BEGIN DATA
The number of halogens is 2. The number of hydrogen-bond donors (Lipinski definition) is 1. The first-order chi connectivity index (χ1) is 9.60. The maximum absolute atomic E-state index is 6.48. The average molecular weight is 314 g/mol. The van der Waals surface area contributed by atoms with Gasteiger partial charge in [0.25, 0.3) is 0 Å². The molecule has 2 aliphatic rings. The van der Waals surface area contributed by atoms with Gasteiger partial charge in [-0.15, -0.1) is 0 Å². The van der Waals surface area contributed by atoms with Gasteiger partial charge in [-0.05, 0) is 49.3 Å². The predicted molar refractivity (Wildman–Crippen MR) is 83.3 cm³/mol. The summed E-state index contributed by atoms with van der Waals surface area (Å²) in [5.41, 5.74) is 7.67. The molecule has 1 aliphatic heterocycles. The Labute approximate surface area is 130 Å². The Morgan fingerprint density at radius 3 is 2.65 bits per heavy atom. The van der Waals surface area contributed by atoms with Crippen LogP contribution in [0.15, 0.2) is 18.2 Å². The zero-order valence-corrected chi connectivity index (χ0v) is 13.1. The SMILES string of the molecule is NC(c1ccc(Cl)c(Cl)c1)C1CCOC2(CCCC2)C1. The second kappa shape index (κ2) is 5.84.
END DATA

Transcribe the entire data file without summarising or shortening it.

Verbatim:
The number of halogens is 2. The number of hydrogen-bond donors (Lipinski definition) is 1. The first-order chi connectivity index (χ1) is 9.60. The maximum absolute atomic E-state index is 6.48. The average molecular weight is 314 g/mol. The van der Waals surface area contributed by atoms with Gasteiger partial charge in [0.25, 0.3) is 0 Å². The molecule has 2 aliphatic rings. The van der Waals surface area contributed by atoms with Gasteiger partial charge in [-0.15, -0.1) is 0 Å². The van der Waals surface area contributed by atoms with Gasteiger partial charge in [-0.05, 0) is 49.3 Å². The predicted molar refractivity (Wildman–Crippen MR) is 83.3 cm³/mol. The summed E-state index contributed by atoms with van der Waals surface area (Å²) in [5.41, 5.74) is 7.67. The molecule has 1 aliphatic heterocycles. The Labute approximate surface area is 130 Å². The Morgan fingerprint density at radius 3 is 2.65 bits per heavy atom. The van der Waals surface area contributed by atoms with Crippen LogP contribution in [0.15, 0.2) is 18.2 Å². The zero-order valence-corrected chi connectivity index (χ0v) is 13.1. The SMILES string of the molecule is NC(c1ccc(Cl)c(Cl)c1)C1CCOC2(CCCC2)C1. The second kappa shape index (κ2) is 5.84.